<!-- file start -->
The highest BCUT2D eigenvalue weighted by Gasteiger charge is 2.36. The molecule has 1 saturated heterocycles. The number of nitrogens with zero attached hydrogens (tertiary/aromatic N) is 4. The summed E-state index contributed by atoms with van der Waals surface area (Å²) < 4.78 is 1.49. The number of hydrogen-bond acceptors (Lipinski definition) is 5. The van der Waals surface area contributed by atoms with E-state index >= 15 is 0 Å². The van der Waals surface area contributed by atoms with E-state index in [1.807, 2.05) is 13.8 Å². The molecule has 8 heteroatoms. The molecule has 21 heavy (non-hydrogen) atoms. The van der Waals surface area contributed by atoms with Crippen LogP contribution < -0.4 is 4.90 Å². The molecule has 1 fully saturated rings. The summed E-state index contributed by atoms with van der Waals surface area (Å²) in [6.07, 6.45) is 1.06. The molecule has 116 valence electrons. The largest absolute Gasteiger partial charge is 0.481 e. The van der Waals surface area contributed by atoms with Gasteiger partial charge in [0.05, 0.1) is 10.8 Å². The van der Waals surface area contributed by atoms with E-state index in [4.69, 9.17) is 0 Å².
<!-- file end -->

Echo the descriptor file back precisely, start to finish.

The highest BCUT2D eigenvalue weighted by Gasteiger charge is 2.36. The molecule has 1 saturated heterocycles. The number of nitrogens with zero attached hydrogens (tertiary/aromatic N) is 4. The summed E-state index contributed by atoms with van der Waals surface area (Å²) < 4.78 is 1.49. The number of hydrogen-bond acceptors (Lipinski definition) is 5. The van der Waals surface area contributed by atoms with E-state index >= 15 is 0 Å². The van der Waals surface area contributed by atoms with E-state index in [1.807, 2.05) is 13.8 Å². The molecule has 8 heteroatoms. The molecule has 21 heavy (non-hydrogen) atoms. The van der Waals surface area contributed by atoms with Crippen LogP contribution < -0.4 is 4.90 Å². The molecule has 1 fully saturated rings. The summed E-state index contributed by atoms with van der Waals surface area (Å²) in [6.07, 6.45) is 1.06. The molecule has 116 valence electrons. The largest absolute Gasteiger partial charge is 0.481 e. The van der Waals surface area contributed by atoms with Gasteiger partial charge in [0.05, 0.1) is 10.8 Å². The van der Waals surface area contributed by atoms with E-state index in [4.69, 9.17) is 0 Å².